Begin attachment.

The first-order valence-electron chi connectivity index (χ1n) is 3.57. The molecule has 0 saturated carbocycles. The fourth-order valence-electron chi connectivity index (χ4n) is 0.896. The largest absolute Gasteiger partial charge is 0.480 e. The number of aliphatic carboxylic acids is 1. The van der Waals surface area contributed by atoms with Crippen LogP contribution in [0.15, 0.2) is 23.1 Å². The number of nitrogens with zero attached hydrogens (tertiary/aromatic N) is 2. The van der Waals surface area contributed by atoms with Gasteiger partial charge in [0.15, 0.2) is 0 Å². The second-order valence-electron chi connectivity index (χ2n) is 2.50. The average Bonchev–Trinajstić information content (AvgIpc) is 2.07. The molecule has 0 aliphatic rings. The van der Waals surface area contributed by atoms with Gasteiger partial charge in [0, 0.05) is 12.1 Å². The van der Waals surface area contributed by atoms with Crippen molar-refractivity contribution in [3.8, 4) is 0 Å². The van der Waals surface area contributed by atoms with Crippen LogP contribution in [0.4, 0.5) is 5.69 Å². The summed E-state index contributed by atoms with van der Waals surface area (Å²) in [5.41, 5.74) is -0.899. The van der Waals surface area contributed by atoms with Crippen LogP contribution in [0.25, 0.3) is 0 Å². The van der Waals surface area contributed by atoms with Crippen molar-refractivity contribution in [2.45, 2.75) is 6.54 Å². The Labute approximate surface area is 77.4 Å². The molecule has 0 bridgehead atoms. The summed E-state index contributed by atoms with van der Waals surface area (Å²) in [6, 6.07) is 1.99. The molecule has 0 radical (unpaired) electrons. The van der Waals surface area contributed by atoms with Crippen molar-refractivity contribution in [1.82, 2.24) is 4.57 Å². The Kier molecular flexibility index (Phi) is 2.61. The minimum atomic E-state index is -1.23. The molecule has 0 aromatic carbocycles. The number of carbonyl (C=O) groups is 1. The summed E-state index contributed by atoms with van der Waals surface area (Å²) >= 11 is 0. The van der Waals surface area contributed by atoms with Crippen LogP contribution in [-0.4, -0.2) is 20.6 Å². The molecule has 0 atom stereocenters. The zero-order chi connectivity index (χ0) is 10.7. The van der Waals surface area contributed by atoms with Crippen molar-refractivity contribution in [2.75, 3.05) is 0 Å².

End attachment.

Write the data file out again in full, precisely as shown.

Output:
The first-order valence-electron chi connectivity index (χ1n) is 3.57. The molecule has 0 saturated carbocycles. The fourth-order valence-electron chi connectivity index (χ4n) is 0.896. The largest absolute Gasteiger partial charge is 0.480 e. The number of aliphatic carboxylic acids is 1. The van der Waals surface area contributed by atoms with Crippen LogP contribution in [0.15, 0.2) is 23.1 Å². The number of nitrogens with zero attached hydrogens (tertiary/aromatic N) is 2. The van der Waals surface area contributed by atoms with Gasteiger partial charge in [0.15, 0.2) is 0 Å². The second-order valence-electron chi connectivity index (χ2n) is 2.50. The average Bonchev–Trinajstić information content (AvgIpc) is 2.07. The molecule has 0 aliphatic rings. The van der Waals surface area contributed by atoms with Gasteiger partial charge in [0, 0.05) is 12.1 Å². The van der Waals surface area contributed by atoms with Crippen molar-refractivity contribution in [3.8, 4) is 0 Å². The van der Waals surface area contributed by atoms with Crippen LogP contribution in [0.4, 0.5) is 5.69 Å². The summed E-state index contributed by atoms with van der Waals surface area (Å²) in [5.41, 5.74) is -0.899. The van der Waals surface area contributed by atoms with Crippen LogP contribution in [0.25, 0.3) is 0 Å². The van der Waals surface area contributed by atoms with Crippen molar-refractivity contribution in [2.45, 2.75) is 6.54 Å². The Labute approximate surface area is 77.4 Å². The molecule has 0 bridgehead atoms. The summed E-state index contributed by atoms with van der Waals surface area (Å²) in [6, 6.07) is 1.99. The molecule has 0 radical (unpaired) electrons. The van der Waals surface area contributed by atoms with Crippen molar-refractivity contribution in [1.82, 2.24) is 4.57 Å². The Kier molecular flexibility index (Phi) is 2.61. The minimum atomic E-state index is -1.23. The molecule has 0 aromatic carbocycles. The number of carbonyl (C=O) groups is 1. The summed E-state index contributed by atoms with van der Waals surface area (Å²) >= 11 is 0. The van der Waals surface area contributed by atoms with Crippen LogP contribution in [-0.4, -0.2) is 20.6 Å². The molecule has 0 atom stereocenters. The zero-order chi connectivity index (χ0) is 10.7. The van der Waals surface area contributed by atoms with Crippen molar-refractivity contribution in [2.75, 3.05) is 0 Å².